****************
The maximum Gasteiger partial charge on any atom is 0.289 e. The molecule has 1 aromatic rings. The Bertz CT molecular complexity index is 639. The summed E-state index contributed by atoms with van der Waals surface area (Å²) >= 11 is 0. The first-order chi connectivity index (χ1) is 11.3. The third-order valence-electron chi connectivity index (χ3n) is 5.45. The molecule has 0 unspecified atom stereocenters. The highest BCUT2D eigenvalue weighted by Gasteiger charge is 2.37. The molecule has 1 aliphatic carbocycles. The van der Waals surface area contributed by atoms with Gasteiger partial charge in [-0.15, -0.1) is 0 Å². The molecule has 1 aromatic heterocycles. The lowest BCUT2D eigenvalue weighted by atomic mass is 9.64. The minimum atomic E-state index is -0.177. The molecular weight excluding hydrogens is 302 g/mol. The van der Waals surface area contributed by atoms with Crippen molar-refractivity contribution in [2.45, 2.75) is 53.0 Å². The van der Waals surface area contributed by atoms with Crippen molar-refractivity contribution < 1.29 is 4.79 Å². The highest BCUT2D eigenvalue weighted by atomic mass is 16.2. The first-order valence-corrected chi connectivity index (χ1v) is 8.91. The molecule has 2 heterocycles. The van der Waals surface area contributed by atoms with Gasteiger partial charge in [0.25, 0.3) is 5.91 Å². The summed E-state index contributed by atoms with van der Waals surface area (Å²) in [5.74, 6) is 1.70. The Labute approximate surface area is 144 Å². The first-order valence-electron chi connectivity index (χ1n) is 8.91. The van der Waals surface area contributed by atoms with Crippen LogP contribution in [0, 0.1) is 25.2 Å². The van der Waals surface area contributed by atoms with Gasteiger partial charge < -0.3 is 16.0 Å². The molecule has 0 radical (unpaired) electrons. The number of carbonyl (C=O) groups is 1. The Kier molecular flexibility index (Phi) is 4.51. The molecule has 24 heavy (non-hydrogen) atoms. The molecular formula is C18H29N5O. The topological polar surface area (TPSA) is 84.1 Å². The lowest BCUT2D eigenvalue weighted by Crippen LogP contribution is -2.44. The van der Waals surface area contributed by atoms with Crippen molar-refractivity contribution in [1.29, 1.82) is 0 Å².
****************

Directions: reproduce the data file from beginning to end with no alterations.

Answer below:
The maximum Gasteiger partial charge on any atom is 0.289 e. The molecule has 1 aromatic rings. The Bertz CT molecular complexity index is 639. The summed E-state index contributed by atoms with van der Waals surface area (Å²) >= 11 is 0. The first-order chi connectivity index (χ1) is 11.3. The third-order valence-electron chi connectivity index (χ3n) is 5.45. The molecule has 0 unspecified atom stereocenters. The highest BCUT2D eigenvalue weighted by Gasteiger charge is 2.37. The molecule has 1 aliphatic carbocycles. The van der Waals surface area contributed by atoms with Gasteiger partial charge in [-0.15, -0.1) is 0 Å². The molecule has 1 aromatic heterocycles. The lowest BCUT2D eigenvalue weighted by atomic mass is 9.64. The minimum atomic E-state index is -0.177. The molecular weight excluding hydrogens is 302 g/mol. The van der Waals surface area contributed by atoms with Crippen molar-refractivity contribution in [2.45, 2.75) is 53.0 Å². The van der Waals surface area contributed by atoms with Crippen molar-refractivity contribution < 1.29 is 4.79 Å². The highest BCUT2D eigenvalue weighted by atomic mass is 16.2. The first-order valence-corrected chi connectivity index (χ1v) is 8.91. The molecule has 2 heterocycles. The van der Waals surface area contributed by atoms with Gasteiger partial charge in [0.25, 0.3) is 5.91 Å². The summed E-state index contributed by atoms with van der Waals surface area (Å²) in [5.74, 6) is 1.70. The Labute approximate surface area is 144 Å². The first-order valence-electron chi connectivity index (χ1n) is 8.91. The van der Waals surface area contributed by atoms with Crippen LogP contribution in [0, 0.1) is 25.2 Å². The van der Waals surface area contributed by atoms with Gasteiger partial charge < -0.3 is 16.0 Å². The molecule has 0 radical (unpaired) electrons. The number of carbonyl (C=O) groups is 1. The Kier molecular flexibility index (Phi) is 4.51. The molecule has 24 heavy (non-hydrogen) atoms. The molecular formula is C18H29N5O. The topological polar surface area (TPSA) is 84.1 Å². The lowest BCUT2D eigenvalue weighted by Crippen LogP contribution is -2.44. The van der Waals surface area contributed by atoms with Crippen molar-refractivity contribution in [1.29, 1.82) is 0 Å².